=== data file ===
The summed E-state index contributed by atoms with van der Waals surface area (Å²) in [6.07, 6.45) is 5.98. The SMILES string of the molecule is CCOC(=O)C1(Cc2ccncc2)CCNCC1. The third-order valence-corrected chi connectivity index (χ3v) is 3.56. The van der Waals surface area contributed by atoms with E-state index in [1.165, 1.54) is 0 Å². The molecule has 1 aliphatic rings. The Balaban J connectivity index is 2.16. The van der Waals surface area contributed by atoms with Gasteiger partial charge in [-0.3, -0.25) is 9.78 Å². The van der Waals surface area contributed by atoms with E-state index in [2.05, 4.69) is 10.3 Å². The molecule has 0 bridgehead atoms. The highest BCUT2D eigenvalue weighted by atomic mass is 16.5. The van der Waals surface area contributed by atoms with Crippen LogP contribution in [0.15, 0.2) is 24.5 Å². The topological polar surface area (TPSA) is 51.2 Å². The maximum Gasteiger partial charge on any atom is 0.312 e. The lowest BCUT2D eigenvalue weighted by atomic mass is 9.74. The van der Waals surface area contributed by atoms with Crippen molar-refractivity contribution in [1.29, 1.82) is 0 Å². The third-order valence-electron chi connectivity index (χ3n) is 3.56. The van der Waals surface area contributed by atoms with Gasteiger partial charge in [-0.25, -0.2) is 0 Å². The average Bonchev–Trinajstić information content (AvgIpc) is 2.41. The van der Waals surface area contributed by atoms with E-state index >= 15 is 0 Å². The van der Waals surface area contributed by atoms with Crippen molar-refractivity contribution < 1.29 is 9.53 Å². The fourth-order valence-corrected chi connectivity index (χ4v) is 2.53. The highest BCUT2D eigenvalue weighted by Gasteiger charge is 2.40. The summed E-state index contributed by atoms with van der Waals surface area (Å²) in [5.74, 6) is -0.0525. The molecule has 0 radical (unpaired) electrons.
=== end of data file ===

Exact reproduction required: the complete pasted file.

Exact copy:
The summed E-state index contributed by atoms with van der Waals surface area (Å²) in [6.07, 6.45) is 5.98. The SMILES string of the molecule is CCOC(=O)C1(Cc2ccncc2)CCNCC1. The third-order valence-corrected chi connectivity index (χ3v) is 3.56. The van der Waals surface area contributed by atoms with E-state index in [1.165, 1.54) is 0 Å². The molecule has 1 aliphatic rings. The Balaban J connectivity index is 2.16. The van der Waals surface area contributed by atoms with Gasteiger partial charge in [-0.3, -0.25) is 9.78 Å². The van der Waals surface area contributed by atoms with E-state index in [2.05, 4.69) is 10.3 Å². The molecule has 0 bridgehead atoms. The highest BCUT2D eigenvalue weighted by atomic mass is 16.5. The van der Waals surface area contributed by atoms with Crippen LogP contribution in [0.15, 0.2) is 24.5 Å². The topological polar surface area (TPSA) is 51.2 Å². The maximum Gasteiger partial charge on any atom is 0.312 e. The lowest BCUT2D eigenvalue weighted by atomic mass is 9.74. The van der Waals surface area contributed by atoms with Crippen molar-refractivity contribution in [1.29, 1.82) is 0 Å². The third-order valence-electron chi connectivity index (χ3n) is 3.56. The van der Waals surface area contributed by atoms with Gasteiger partial charge in [-0.25, -0.2) is 0 Å². The average Bonchev–Trinajstić information content (AvgIpc) is 2.41. The van der Waals surface area contributed by atoms with E-state index >= 15 is 0 Å². The van der Waals surface area contributed by atoms with Crippen molar-refractivity contribution < 1.29 is 9.53 Å². The fourth-order valence-corrected chi connectivity index (χ4v) is 2.53. The highest BCUT2D eigenvalue weighted by Gasteiger charge is 2.40. The summed E-state index contributed by atoms with van der Waals surface area (Å²) in [5.74, 6) is -0.0525. The molecule has 0 radical (unpaired) electrons.